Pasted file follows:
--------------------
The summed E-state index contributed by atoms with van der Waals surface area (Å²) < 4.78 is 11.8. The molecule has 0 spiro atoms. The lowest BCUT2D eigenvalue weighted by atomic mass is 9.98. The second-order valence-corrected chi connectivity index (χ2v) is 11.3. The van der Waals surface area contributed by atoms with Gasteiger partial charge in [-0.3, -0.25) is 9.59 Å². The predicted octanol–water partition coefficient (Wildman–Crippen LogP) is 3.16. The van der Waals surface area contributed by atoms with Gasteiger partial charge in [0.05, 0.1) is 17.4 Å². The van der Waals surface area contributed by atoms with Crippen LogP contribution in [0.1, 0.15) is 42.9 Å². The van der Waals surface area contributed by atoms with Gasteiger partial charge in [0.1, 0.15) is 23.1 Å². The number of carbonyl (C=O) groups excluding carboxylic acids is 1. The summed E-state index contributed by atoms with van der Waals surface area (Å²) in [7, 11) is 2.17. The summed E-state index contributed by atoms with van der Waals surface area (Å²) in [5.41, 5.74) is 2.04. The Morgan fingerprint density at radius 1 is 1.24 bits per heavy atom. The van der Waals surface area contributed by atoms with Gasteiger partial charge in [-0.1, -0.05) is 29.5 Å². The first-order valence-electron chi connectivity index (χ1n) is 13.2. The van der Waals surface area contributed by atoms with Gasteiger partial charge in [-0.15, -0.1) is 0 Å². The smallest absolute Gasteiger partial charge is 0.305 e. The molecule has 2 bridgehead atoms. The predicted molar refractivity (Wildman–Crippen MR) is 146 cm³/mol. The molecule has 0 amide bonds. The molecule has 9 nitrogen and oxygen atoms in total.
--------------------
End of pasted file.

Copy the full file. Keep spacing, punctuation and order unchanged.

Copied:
The summed E-state index contributed by atoms with van der Waals surface area (Å²) < 4.78 is 11.8. The molecule has 0 spiro atoms. The lowest BCUT2D eigenvalue weighted by atomic mass is 9.98. The second-order valence-corrected chi connectivity index (χ2v) is 11.3. The van der Waals surface area contributed by atoms with Gasteiger partial charge in [-0.3, -0.25) is 9.59 Å². The predicted octanol–water partition coefficient (Wildman–Crippen LogP) is 3.16. The van der Waals surface area contributed by atoms with Gasteiger partial charge in [0.05, 0.1) is 17.4 Å². The van der Waals surface area contributed by atoms with Crippen LogP contribution in [0.1, 0.15) is 42.9 Å². The van der Waals surface area contributed by atoms with Gasteiger partial charge in [0.1, 0.15) is 23.1 Å². The number of carbonyl (C=O) groups excluding carboxylic acids is 1. The summed E-state index contributed by atoms with van der Waals surface area (Å²) in [7, 11) is 2.17. The summed E-state index contributed by atoms with van der Waals surface area (Å²) in [5.41, 5.74) is 2.04. The Morgan fingerprint density at radius 1 is 1.24 bits per heavy atom. The van der Waals surface area contributed by atoms with Gasteiger partial charge in [-0.1, -0.05) is 29.5 Å². The first-order valence-electron chi connectivity index (χ1n) is 13.2. The van der Waals surface area contributed by atoms with Gasteiger partial charge in [-0.15, -0.1) is 0 Å². The smallest absolute Gasteiger partial charge is 0.305 e. The molecule has 2 bridgehead atoms. The predicted molar refractivity (Wildman–Crippen MR) is 146 cm³/mol. The molecule has 0 amide bonds. The molecule has 9 nitrogen and oxygen atoms in total.